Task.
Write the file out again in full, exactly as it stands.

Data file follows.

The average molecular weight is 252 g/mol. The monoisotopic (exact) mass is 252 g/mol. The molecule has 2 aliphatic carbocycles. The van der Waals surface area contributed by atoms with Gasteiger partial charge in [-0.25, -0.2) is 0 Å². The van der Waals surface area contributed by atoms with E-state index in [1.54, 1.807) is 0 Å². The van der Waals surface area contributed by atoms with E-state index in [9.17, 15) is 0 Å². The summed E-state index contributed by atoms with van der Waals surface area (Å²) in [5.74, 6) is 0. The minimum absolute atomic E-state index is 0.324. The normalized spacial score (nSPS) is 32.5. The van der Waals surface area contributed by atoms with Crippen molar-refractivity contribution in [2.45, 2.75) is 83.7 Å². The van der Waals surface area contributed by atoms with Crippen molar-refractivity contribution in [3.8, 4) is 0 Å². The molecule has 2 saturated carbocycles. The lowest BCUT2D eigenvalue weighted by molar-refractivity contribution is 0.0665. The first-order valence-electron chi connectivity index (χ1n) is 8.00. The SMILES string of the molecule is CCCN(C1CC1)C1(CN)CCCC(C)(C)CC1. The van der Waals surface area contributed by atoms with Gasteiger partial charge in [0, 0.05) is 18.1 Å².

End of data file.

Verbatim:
The average molecular weight is 252 g/mol. The monoisotopic (exact) mass is 252 g/mol. The molecule has 2 aliphatic carbocycles. The van der Waals surface area contributed by atoms with Gasteiger partial charge in [-0.25, -0.2) is 0 Å². The van der Waals surface area contributed by atoms with E-state index in [1.54, 1.807) is 0 Å². The van der Waals surface area contributed by atoms with E-state index in [9.17, 15) is 0 Å². The summed E-state index contributed by atoms with van der Waals surface area (Å²) in [5.74, 6) is 0. The minimum absolute atomic E-state index is 0.324. The normalized spacial score (nSPS) is 32.5. The van der Waals surface area contributed by atoms with Crippen molar-refractivity contribution in [2.45, 2.75) is 83.7 Å². The van der Waals surface area contributed by atoms with Crippen molar-refractivity contribution in [3.8, 4) is 0 Å². The molecule has 2 saturated carbocycles. The lowest BCUT2D eigenvalue weighted by molar-refractivity contribution is 0.0665. The first-order valence-electron chi connectivity index (χ1n) is 8.00. The SMILES string of the molecule is CCCN(C1CC1)C1(CN)CCCC(C)(C)CC1. The van der Waals surface area contributed by atoms with Gasteiger partial charge in [0, 0.05) is 18.1 Å².